Dorothy Gale is swept away from a farm in Kansas to a magical land of Oz in a tornado and embarks on a quest with her new friends to see the Wizard who can help her return home to Kansas and help her friends as well.
When a tornado rips through Kansas, Dorothy and her dog, Toto, are whisked away in their house to the magical land of Oz. They follow the Yellow Brick Road toward the Emerald City to meet the Wizard, and en route they meet a Scarecrow that needs a brain, a Tin Man missing a heart, and a Cowardly Lion who wants courage. The wizard asks the group to bring him the broom of the Wicked Witch of the West to earn his help.Written by
The Cowardly Lion's facial makeup included a brown paper bag. Bert Lahr couldn't eat without ruining his makeup. Tired of eating soup and milkshakes, he decided to eat lunch and have his makeup redone. See more »
In "The King of the Forest" song the "crown" the Tin-man makes for the Cowardly Lion by breaking the flower pot has a different jagged edge pattern then the one he is wearing in subsequent shots. See more »
She isn't coming yet, Toto. Did she hurt you? She tried to, didn't she? Come on. We'll go tell Uncle Henry and Auntie Em.
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Toto is listed in the end credits as being played by Toto, when he was actually played by a dog named Terry. See more »
From 1968 to 1984, on NBC-TV and CBS-TV airings of the film, the film was edited to sell more commercial time. As the amount of commercial time on network television gradually increased, more scenes were cut. According to film historian John Fricke, these cuts started with solely a long tracking shot of Munchkin Land after Dorothy arrives there. The rest of the film remained intact. Also according to Fricke, more wholesale cutting of the film took place when CBS regained the TV rights in 1975. By the 1980s, the other excised shots included: the film's dedication in the opening credits, continuity shots of Dorothy and Toto running from the farm, establishing shots of the cyclone, the aforementioned tracking sequence in Munchkin Land, the establishing shot of the poppy field, and tiny bits and pieces of the trip to the Wicked Witch's castle. CBS, which had shown the uncut version of the film in 1956, and again from the films first telecast until 1968, finally started to show it uncut again beginning in 1985, by time-compressing it. Network airings in the 1990s were uncut and not time-compressed; the film aired in a 2-hour, 10-minute time period. See more »
In the fall of 2006, my husband and I saw a screening "The Wizard of Oz" that had a full orchestra providing the soundtrack. Never in my life had I seen a more eclectic audience: there were families with little children, adults who came alone (one woman was dressed as Glinda), teens and college students, even couples who had to have been in their '90s. Not to gush, but it's really a testimonial to "Oz"'s legacy that it can appeal to every generation, to every age. Like hot chocolate or Mickey Mouse T-shirts, "The Wizard of Oz" is something you never have to worry about being too old for. There is something so comforting about the familiar story of farm girl Dorothy's journey through the strange but wonderful land of Oz, and yet it remains a wonder to behold. I still get excited when Dorothy steps out her sepia-toned world of Kansas into the Technicolor Munchkinland, even though I learned ages ago how the trick was done. I'm still overjoyed when Dorothy makes another odd yet loyal friend along her journey (hmmm, a nice message of tolerance, too!). I still cry when Dorothy bids her friends farewell (Jack Haley in particular breaks my heart). I just want to yell at the screen, "no! Forget boring old Kansas, stay in Oz!"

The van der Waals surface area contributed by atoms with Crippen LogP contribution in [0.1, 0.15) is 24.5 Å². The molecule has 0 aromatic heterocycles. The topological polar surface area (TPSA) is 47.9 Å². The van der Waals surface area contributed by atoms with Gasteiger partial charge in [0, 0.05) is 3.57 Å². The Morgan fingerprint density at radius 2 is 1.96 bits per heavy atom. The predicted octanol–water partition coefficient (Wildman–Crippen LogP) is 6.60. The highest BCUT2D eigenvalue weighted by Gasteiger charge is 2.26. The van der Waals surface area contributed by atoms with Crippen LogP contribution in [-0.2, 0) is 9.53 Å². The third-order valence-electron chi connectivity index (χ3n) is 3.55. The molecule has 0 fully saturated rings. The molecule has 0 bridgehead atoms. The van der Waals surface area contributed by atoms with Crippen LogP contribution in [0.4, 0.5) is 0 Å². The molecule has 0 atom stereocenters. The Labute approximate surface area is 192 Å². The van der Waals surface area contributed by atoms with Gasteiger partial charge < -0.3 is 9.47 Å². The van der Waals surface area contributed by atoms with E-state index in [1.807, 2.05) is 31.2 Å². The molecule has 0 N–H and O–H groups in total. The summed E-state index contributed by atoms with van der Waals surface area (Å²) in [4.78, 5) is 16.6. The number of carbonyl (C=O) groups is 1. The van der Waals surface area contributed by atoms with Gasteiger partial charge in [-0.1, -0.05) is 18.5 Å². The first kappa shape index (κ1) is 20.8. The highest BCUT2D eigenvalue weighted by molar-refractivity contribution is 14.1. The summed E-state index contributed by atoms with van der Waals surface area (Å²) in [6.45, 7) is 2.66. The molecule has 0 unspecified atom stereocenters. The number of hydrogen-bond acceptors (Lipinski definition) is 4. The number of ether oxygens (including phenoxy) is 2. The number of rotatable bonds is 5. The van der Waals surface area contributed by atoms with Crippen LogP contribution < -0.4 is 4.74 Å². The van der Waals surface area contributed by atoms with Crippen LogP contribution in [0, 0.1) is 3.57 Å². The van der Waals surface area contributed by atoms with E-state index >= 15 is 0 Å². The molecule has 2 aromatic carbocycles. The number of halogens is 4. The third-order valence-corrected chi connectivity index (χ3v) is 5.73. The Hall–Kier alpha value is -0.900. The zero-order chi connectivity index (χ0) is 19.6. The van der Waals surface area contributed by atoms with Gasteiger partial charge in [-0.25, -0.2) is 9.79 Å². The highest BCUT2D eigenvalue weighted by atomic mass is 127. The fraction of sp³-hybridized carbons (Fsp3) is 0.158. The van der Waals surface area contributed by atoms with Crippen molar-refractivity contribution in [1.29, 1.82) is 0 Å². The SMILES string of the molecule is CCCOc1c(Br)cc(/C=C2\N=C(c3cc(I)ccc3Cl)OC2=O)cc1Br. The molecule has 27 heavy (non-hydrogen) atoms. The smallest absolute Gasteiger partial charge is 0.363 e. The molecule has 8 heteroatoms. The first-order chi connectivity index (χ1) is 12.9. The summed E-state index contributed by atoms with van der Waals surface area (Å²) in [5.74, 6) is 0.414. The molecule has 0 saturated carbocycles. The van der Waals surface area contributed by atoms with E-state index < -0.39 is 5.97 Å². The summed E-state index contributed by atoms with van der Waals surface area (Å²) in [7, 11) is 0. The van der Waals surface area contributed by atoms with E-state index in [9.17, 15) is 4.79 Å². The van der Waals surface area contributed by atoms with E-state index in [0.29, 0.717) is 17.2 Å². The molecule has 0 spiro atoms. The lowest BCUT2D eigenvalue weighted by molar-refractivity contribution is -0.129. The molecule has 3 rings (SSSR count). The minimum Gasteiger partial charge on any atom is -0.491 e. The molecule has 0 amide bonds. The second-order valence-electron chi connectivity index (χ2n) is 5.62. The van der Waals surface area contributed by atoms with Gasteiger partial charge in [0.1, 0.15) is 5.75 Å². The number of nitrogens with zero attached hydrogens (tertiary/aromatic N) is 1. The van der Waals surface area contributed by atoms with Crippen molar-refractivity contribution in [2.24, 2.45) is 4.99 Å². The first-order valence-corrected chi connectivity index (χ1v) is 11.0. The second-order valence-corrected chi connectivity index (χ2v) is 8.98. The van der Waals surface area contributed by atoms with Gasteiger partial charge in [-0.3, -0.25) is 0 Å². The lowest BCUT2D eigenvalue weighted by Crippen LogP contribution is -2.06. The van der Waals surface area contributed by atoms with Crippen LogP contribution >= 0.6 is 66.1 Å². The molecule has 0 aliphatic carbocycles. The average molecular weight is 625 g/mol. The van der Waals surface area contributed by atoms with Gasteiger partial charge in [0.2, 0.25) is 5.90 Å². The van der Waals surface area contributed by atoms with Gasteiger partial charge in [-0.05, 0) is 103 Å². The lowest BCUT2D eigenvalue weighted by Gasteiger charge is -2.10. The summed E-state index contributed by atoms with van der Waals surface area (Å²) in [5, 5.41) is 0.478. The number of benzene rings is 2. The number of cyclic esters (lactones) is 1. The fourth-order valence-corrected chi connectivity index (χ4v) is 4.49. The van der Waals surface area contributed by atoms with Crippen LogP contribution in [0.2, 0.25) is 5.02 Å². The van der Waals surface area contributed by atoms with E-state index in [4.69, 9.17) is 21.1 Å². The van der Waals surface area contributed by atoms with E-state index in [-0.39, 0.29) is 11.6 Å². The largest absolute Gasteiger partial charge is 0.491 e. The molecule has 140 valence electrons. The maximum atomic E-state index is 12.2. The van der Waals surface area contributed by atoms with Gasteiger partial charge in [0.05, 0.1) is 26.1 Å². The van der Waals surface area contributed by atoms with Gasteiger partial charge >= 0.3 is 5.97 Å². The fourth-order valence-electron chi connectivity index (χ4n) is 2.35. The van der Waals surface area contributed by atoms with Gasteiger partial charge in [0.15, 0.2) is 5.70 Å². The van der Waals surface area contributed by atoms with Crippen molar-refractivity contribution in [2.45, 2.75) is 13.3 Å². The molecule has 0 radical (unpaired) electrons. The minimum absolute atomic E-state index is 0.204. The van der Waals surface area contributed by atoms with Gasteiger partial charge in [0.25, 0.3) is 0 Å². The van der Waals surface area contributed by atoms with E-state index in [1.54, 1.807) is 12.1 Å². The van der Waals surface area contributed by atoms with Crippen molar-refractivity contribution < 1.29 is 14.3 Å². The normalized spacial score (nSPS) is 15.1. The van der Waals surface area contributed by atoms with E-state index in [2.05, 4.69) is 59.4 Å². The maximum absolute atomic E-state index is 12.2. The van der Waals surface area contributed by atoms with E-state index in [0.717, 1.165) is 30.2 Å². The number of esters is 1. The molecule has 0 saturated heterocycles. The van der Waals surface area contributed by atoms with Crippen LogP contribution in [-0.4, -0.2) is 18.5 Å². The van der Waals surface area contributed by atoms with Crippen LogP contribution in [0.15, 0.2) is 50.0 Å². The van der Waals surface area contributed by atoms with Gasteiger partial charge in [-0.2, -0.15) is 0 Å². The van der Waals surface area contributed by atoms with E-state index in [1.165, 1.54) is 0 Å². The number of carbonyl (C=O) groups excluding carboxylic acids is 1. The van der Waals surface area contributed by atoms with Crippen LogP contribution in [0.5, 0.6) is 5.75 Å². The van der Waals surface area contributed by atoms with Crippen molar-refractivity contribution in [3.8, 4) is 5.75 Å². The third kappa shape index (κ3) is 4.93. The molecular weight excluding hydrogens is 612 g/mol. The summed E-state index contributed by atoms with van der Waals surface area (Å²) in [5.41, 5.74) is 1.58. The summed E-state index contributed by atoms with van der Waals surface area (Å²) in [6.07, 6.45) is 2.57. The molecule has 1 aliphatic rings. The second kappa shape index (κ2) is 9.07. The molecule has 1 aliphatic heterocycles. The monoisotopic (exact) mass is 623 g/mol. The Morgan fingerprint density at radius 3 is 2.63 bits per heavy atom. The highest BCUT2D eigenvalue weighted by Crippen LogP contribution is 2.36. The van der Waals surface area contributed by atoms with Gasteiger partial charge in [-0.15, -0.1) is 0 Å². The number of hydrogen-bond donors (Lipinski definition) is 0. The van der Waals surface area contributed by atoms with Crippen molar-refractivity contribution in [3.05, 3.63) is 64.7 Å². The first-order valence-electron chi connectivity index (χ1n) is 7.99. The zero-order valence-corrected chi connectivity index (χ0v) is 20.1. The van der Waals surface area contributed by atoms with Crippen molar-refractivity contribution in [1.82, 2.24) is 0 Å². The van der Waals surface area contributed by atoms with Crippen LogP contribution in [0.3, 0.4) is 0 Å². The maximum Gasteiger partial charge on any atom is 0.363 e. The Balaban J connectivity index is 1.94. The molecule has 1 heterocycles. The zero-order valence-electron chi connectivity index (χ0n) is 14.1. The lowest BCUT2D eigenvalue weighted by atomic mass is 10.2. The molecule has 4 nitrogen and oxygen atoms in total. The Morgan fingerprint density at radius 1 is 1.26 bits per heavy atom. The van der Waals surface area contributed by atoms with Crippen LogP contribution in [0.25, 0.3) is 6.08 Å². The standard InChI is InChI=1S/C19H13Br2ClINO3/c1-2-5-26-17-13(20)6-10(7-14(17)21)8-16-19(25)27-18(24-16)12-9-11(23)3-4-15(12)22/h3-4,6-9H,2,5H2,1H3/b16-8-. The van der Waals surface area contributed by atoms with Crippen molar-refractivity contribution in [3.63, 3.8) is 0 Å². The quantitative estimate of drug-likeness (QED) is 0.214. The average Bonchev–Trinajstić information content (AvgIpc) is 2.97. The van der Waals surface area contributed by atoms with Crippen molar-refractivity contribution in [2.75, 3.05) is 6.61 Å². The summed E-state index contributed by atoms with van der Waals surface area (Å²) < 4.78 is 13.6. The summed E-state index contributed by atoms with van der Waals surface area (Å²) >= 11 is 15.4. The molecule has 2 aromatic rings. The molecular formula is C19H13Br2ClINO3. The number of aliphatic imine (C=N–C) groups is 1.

Not only is "The Wizard of Oz" a charming, addictive classic, but it's one of the best-cast films ever. Putty-limbed Ray Bolger ("Some people without brains do and AWFUL lot of talking, don't they?"), over-the-top Bert Lahr (I haven't any courage at all, I even scare myself!"), and boyishly charming Jack Haley ("Now I know I have a heart, 'cause it's breaking.") are pitch-perfect in their respective roles as the Scarecrow, the Cowardly Lion, and the Tin Man. All three were vaudeville vets, and they infuse their roles with both theatrical shtick and warmth. Billie Burke is memorably twittery yet poised as Glinda the Good Witch, and who can possibly forget Margaret Hamilton's cackling, gleefully evil performance as the Wicked Witch of the West? Hamiltion's iconic, villainous image is so emblazoned in our minds, that it's easy to forget she was a former kindergarten teacher and future animal rights activist! As superb as the cast is, however, "The Wizard of Oz" belongs to the young Judy Garland. Garland makes Dorothy a very real character that we can all relate too, whereas any other actress would have made her one-note and whiny. She believably plays an ordinary girl in an extraordinary place, her lovely brown eyes wide with awe and wonder. And that singing voice! Long before Garland's voice became tinged with tremulous desperation due to age and hard living, the true beauty and purity of her voice comes through in "Oz". Garland sings "Over the Rainbow" so simply, without a trace of theatrics, and you're swept away just the same. It's spellbinding, seeing someone so young have the presence and talent to hold a movie in the palm of her hand. "The Wizard of Oz" will remain the ultimate escapist classic for generations to come, and it will always be one of my favorites. It's comforting, familiar, why... it's just like home.
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